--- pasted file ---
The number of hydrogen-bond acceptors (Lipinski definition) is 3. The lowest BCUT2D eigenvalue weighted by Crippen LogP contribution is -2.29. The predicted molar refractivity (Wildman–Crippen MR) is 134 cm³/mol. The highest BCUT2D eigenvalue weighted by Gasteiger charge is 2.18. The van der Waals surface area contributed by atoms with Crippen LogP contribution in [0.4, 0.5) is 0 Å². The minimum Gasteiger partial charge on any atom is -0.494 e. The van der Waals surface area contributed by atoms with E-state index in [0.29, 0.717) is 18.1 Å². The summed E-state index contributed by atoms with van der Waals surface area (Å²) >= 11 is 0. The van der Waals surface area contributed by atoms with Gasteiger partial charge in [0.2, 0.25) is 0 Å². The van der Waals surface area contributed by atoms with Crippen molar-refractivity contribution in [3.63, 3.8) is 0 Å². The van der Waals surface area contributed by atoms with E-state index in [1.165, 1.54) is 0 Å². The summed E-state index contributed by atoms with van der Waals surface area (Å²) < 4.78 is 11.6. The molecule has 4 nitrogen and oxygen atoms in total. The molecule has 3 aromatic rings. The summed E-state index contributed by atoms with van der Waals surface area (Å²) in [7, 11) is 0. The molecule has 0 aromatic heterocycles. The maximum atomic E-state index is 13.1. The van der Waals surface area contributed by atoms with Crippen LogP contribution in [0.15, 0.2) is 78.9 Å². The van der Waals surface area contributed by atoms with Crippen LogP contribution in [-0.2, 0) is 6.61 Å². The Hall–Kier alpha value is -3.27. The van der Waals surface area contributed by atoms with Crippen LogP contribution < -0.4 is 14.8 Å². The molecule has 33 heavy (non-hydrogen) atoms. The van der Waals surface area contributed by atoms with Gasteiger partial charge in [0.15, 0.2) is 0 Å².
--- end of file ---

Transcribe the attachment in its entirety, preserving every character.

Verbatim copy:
The number of hydrogen-bond acceptors (Lipinski definition) is 3. The lowest BCUT2D eigenvalue weighted by Crippen LogP contribution is -2.29. The predicted molar refractivity (Wildman–Crippen MR) is 134 cm³/mol. The highest BCUT2D eigenvalue weighted by Gasteiger charge is 2.18. The van der Waals surface area contributed by atoms with Crippen LogP contribution in [0.4, 0.5) is 0 Å². The minimum Gasteiger partial charge on any atom is -0.494 e. The van der Waals surface area contributed by atoms with E-state index in [0.29, 0.717) is 18.1 Å². The summed E-state index contributed by atoms with van der Waals surface area (Å²) >= 11 is 0. The van der Waals surface area contributed by atoms with Gasteiger partial charge in [0.2, 0.25) is 0 Å². The van der Waals surface area contributed by atoms with Crippen molar-refractivity contribution in [3.63, 3.8) is 0 Å². The van der Waals surface area contributed by atoms with E-state index in [1.165, 1.54) is 0 Å². The summed E-state index contributed by atoms with van der Waals surface area (Å²) < 4.78 is 11.6. The molecule has 4 nitrogen and oxygen atoms in total. The molecule has 3 aromatic rings. The summed E-state index contributed by atoms with van der Waals surface area (Å²) in [7, 11) is 0. The molecule has 0 aromatic heterocycles. The maximum atomic E-state index is 13.1. The van der Waals surface area contributed by atoms with Crippen LogP contribution in [0.15, 0.2) is 78.9 Å². The van der Waals surface area contributed by atoms with Crippen LogP contribution in [-0.2, 0) is 6.61 Å². The Hall–Kier alpha value is -3.27. The van der Waals surface area contributed by atoms with Crippen LogP contribution < -0.4 is 14.8 Å². The molecule has 33 heavy (non-hydrogen) atoms. The van der Waals surface area contributed by atoms with Gasteiger partial charge in [0.15, 0.2) is 0 Å².